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Hieroglyph: Stories and Blueprints for a Better Future
Neal Stephenson
Ukraine: Zbig's Grand Chessboard & How the West Was Checkmated
Natylie Baldwin, Kermit D. Larson
The Girl on the Train: A Novel
Paula Hawkins
Our Souls at Night: A novel
Kent Haruf
Above the Waterfall
Ron Rash
On Writing: A Memoir of the Craft
Stephen King
Designs on Film: A Century of Hollywood Art Direction
Cathy Whitlock
The Homicide Report: Understanding Murder in America
Jill Leovy
Dead Wake: The Last Crossing of the Lusitania
Erik Larson
The Gods of Mars
Edgar Rice Burroughs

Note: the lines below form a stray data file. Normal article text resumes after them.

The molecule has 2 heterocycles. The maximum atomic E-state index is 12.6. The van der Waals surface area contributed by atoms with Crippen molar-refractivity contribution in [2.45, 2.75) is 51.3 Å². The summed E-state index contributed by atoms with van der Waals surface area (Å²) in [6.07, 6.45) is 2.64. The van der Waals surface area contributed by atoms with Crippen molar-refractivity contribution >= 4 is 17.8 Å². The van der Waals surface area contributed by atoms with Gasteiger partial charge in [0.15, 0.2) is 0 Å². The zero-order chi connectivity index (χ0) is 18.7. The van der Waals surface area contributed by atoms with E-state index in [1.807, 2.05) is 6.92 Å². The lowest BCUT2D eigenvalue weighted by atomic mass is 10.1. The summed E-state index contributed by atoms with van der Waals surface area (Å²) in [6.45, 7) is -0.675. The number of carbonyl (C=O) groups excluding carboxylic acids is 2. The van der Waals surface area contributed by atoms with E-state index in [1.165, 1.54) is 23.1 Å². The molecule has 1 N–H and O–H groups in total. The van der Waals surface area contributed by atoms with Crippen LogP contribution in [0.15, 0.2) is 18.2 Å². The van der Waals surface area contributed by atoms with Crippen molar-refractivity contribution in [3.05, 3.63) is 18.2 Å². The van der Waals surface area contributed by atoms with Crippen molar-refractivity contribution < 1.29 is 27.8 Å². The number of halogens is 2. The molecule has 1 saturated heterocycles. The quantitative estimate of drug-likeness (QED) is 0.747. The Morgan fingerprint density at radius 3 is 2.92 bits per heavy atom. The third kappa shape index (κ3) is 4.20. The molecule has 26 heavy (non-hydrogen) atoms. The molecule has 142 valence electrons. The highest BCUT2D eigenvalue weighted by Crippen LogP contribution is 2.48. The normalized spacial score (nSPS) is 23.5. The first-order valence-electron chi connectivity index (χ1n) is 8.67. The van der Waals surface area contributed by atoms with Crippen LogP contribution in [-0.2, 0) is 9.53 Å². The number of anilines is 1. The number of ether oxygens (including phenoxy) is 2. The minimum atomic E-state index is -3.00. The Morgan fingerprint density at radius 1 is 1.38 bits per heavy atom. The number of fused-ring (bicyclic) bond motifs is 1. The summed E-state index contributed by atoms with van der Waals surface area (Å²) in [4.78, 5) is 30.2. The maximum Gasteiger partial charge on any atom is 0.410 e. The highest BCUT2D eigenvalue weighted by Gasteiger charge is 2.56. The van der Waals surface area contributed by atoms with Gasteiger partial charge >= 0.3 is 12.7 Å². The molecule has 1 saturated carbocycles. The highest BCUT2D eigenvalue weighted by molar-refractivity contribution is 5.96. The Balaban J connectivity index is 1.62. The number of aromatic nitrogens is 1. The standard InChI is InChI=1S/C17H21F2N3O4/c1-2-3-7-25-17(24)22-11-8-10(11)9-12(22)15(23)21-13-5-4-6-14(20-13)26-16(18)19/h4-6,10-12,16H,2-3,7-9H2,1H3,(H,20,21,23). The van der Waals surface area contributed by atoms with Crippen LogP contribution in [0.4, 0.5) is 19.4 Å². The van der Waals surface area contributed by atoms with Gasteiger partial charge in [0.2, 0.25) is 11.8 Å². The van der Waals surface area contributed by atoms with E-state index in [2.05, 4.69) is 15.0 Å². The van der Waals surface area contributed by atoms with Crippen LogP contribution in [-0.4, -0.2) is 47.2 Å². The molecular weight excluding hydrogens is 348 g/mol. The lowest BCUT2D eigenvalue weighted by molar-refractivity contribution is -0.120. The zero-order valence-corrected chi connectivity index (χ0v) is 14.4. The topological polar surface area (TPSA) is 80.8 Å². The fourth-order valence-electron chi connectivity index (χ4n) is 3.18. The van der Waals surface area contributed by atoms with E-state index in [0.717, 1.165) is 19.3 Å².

The Road - Cormac McCarthy A man and his young son are traveling along a highway, hoping to get far enough south to avoid the onslaught of winter. It is a post apocalyptic landscape, heavy with ash, in which you can hear the absence of birds chirping or bugs buzzing. The language is remarkable. I was reminded of Thomas Hardy for beauty of language, but it is a different sort of beauty. McCarthy uses short declaratives, as if even language was short of breath in the devastation, and terrorizes generations of elementary school english teachers by tossing off verbless phrases as sentences (p 27 - A river far below.) He is effective in turning nouns into verbs, as on p4 – “when it was light enough to use the binoculars he glassed the valley below.” Forgetting the content of the narrative this is a masterwork of style. I was deeply moved by not only the technical skill with which he molds language to his purpose, but the effective emotional impact of the work. This is a book to read slowly, to savor, not one to speed through to hasten ingestion of the plot. There are events that are exceedingly grim in this, focusing on despair, suicide, cannibalism. Yet the love of the father for his son is palpable and despite the omnipresent gray ash, there remain slivers of hope. Highly recommended, but this is not a book for those with a weak stomach.